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Bridging the punk-metal divide

Posted by Scott McLennan  April 4, 2013 08:20 PM

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Soul Remnants, l-r, Ryan Murphy, Colin Conway, Mitch Fletcher, Chad Armory, and Tom Preziosi

Aggressive music is like the proverbial line in the sand, a sonic taunt to stand with me or be against me.

But even so, some sort of historical aberration split the primordial mosh pit into punk and metal camps that sometimes don't get along so well.

Troy Schoeller grew up in South Florida - pretty much ground zero for death metal.

"I was a punk rock kid, I wasn't into metal," he says. So no wonder he ended up in the healthy punk and hardcore environs of Boston where he now sings for Razors in the Night.

Razors in the Night singer Troy Schoeller and bassist Swid

But what Schoeller and others found here is that the underground for loud is not so divided. Which is why you can have something like the "Punk VS Metal" series, the third installment of which happens Saturday, April 6, at the Middle East nightclub, 472 Massachusetts Ave., Cambridge.

"It's like two different animals in the same jungle," says Soul Remnants drummer Colin Conway. He agrees with Schoeller that in Boston, the line, for fans and musicians alike, isn't firm between metal and punk.

Soul Remnants and Sexcrement will be repping the metal, while Razors in the Night and the Trans Fats give it up for punk at the show Saturday. The first band goes on at 9:30 p.m.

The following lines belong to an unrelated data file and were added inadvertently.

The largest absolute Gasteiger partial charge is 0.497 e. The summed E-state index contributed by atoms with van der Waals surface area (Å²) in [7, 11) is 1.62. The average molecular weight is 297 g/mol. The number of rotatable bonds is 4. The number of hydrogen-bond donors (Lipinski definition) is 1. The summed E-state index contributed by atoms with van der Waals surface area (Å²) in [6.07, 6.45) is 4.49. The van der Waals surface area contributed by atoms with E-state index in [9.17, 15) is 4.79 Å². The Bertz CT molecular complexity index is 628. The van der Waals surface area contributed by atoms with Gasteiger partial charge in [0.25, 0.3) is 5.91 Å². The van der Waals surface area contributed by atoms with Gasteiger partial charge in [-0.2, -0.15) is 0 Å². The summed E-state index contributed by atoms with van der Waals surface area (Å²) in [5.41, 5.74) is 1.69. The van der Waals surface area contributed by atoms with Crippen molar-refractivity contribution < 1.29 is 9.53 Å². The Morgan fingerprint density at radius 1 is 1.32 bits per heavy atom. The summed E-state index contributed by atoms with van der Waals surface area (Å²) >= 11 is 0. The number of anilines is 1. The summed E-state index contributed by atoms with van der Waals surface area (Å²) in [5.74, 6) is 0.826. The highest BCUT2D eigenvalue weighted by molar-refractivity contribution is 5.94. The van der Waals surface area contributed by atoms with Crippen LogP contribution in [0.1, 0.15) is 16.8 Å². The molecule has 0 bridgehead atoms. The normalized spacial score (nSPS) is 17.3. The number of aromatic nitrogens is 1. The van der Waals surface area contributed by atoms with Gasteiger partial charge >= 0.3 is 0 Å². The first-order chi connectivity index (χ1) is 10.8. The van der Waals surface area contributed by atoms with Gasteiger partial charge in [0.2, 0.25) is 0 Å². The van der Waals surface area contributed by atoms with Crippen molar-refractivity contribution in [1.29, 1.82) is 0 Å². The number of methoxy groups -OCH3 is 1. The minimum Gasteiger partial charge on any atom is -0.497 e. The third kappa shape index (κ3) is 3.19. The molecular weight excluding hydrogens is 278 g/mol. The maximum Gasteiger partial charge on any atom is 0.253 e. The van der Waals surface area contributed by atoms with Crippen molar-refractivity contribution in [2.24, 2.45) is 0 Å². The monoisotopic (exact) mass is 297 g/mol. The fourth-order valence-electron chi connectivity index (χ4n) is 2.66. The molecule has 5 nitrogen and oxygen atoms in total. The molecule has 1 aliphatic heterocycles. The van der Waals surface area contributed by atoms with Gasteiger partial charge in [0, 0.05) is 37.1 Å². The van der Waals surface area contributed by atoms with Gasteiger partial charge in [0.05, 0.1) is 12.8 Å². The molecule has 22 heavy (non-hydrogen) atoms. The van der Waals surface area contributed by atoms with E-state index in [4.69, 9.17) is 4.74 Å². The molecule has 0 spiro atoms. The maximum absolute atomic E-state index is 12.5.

What the "Punk VS Metal III" bill does show, though, is that punk and metal don't need a metal-core compromise to bridge the gap. Razors in the Night is a well-measured blend of Oi!-brand camaraderie and hardcore muscle, all of it punk lean. Soul Remnants is just plain brutal, that kind of metal that functions as a monster bulldozer leveling everything in its path.

Same holds true for Sexcrement and the Trans Fats. Sexcrement is loud, punishing, and crude. Trans Fats are fast, reckless, and snotty. One is a tricked out Econoline, the other a skateboard.

I admit to trying to get the metal band to trash the punk scene, and the punk band to mock metal _ all in good fun, of course. But neither side went for it. Conway's work with the band Death Ray Vision owes as much to hardcore as it does to metal. And Schoeller made peace with metal when he started drawing connections between Misfits and Metallica.

"There are so many amazing bands in the underground scene in Boston, that just to play out, you need to be a cut above," Schoeller says of the willingness of punk and metal to peacefully coexist.

Both Razors in the Night and Soul Remnants have new albums coming out this year, but I think that's more coincidence than competitive.

In any event, here are some songs guaranteed to break down any wall.

This blog is not written or edited by or the Boston Globe.
The author is solely responsible for the content.

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About the author

Scott McLennan is a Boston Globe music correspondent and previously wrote a music and entertainment column for the Worcester Telegram & Gazette for 15 years. After seeing the band Boston in the Boston Garden as a teenager he never looked back and eventually figured out how to be a professional fan. Scott is very good at writing in the dark. This blog is an ongoing discussion about music happening in and around Boston. Scott will be leading the trek across genres looking for new releases and hot shows as well as just checking in with the people who make Boston such a great place to listen. More »
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